Quote

 

1902 – Religious Bangkok reforms outlawed non-Thammayut Buddhism mahanikai practices – these were often magical practices, but also boxing related activities were discouraged. It was a move towards orthodoxy that over decades would push muay teachings towards secular teaching (colleges, camps) and away from wat (temple) sources.

1909-1910 – King Chulalonkorn formalizes Muay (Boran) by awarding (in 1910, May 22nd) 3 muen (the lowest non-heriditary rank) to victors at the funeral fights for his son Uruphong Ratchasomphot (in 1909). The region-styles: Lopburi, Khorat and Chaiya.Daeng Thaiprasoet from Khorat (north-east) became Muen Changat Choengchok; Klueng Tosa-at from Lopburi (central plains) became Muen Muemaenmat; and Prong Chamnongthong from Chaiya (south) became Muen Muaymichue. Each were to set up kong muay to teach their styles. Boxers at such camps were except from military conscription and forced public labor.

 

The Modernization of Muay Thai - a timeline

It would be super interesting to know what animistic, magical practices were preserved throughout the century, and the wat pedagogy of Muay Thai itself, and how much the two came together if at all.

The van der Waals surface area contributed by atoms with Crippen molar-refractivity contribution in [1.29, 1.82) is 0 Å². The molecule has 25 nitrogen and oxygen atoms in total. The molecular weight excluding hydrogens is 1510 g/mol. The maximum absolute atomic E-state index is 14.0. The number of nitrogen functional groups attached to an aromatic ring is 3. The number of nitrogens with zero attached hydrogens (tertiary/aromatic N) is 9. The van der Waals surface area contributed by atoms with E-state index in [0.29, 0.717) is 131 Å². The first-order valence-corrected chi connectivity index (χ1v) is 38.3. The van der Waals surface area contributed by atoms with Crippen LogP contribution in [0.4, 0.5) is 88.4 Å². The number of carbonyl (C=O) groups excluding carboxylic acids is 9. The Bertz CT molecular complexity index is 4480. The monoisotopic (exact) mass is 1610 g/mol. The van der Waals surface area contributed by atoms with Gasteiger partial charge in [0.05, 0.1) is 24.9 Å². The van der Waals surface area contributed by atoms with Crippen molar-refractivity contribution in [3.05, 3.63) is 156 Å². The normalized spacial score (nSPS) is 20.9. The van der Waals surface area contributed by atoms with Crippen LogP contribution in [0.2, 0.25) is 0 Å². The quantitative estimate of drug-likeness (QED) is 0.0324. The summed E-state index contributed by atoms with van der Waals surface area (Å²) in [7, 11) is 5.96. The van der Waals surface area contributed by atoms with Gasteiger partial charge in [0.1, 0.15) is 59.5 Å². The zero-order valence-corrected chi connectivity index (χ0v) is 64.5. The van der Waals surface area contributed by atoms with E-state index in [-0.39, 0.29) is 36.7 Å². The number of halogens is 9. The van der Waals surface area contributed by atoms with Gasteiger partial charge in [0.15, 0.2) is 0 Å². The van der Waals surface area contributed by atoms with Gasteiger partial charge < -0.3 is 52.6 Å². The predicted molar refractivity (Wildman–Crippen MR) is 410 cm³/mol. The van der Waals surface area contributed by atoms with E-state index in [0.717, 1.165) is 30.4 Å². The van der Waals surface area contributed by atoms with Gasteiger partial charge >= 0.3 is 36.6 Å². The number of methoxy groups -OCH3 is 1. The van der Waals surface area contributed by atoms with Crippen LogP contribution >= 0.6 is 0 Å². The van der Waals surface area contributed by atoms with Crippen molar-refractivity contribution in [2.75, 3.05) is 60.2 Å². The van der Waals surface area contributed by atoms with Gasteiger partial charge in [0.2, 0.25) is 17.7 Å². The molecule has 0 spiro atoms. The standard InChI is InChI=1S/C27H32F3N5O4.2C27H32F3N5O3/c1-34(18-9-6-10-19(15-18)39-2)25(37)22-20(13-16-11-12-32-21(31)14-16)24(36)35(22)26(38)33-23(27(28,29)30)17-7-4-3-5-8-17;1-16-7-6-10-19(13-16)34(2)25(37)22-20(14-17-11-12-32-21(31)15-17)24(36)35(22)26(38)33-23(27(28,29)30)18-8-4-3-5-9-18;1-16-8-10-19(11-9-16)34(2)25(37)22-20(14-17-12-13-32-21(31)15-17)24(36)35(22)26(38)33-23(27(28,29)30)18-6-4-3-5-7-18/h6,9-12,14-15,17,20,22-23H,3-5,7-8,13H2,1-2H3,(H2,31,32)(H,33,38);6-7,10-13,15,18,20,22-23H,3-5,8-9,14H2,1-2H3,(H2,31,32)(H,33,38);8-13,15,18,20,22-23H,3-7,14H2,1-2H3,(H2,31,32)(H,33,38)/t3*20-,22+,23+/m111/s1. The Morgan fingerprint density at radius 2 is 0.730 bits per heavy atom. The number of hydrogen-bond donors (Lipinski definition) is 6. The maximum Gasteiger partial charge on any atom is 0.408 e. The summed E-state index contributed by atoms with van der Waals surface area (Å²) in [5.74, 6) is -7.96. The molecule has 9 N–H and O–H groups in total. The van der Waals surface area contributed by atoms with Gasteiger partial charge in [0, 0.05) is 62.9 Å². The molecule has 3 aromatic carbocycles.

• Respect 1
Link to comment
Share on other sites

Kevin, I hope you don't mind, but I shared part of our conversation with the forum at Sutta Central, to see if any monastics, or any of the Dhamma scholars/student on that site (of which I am a member), have any thoughts on this most compelling subject.  see https://discourse.suttacentral.net/t/thai-buddhism-muay-thai-aesthetics-and-thai-animist-culture/16140  

I'm going to continue to do some informal research on my own...your question: It would be super interesting to know what animistic, magical practices were preserved throughout the century, and the wat pedagogy of Muay Thai itself, and how much the two came together if at all.  is captivating and worthy of study. 

  • Respect 1
Link to comment
Share on other sites

Create an account or sign in to comment

You need to be a member in order to leave a comment

Create an account

Sign up for a new account in our community. It's easy!

Register a new account

Sign in

Already have an account? Sign in here.

Sign In Now


×
×
  • Create New...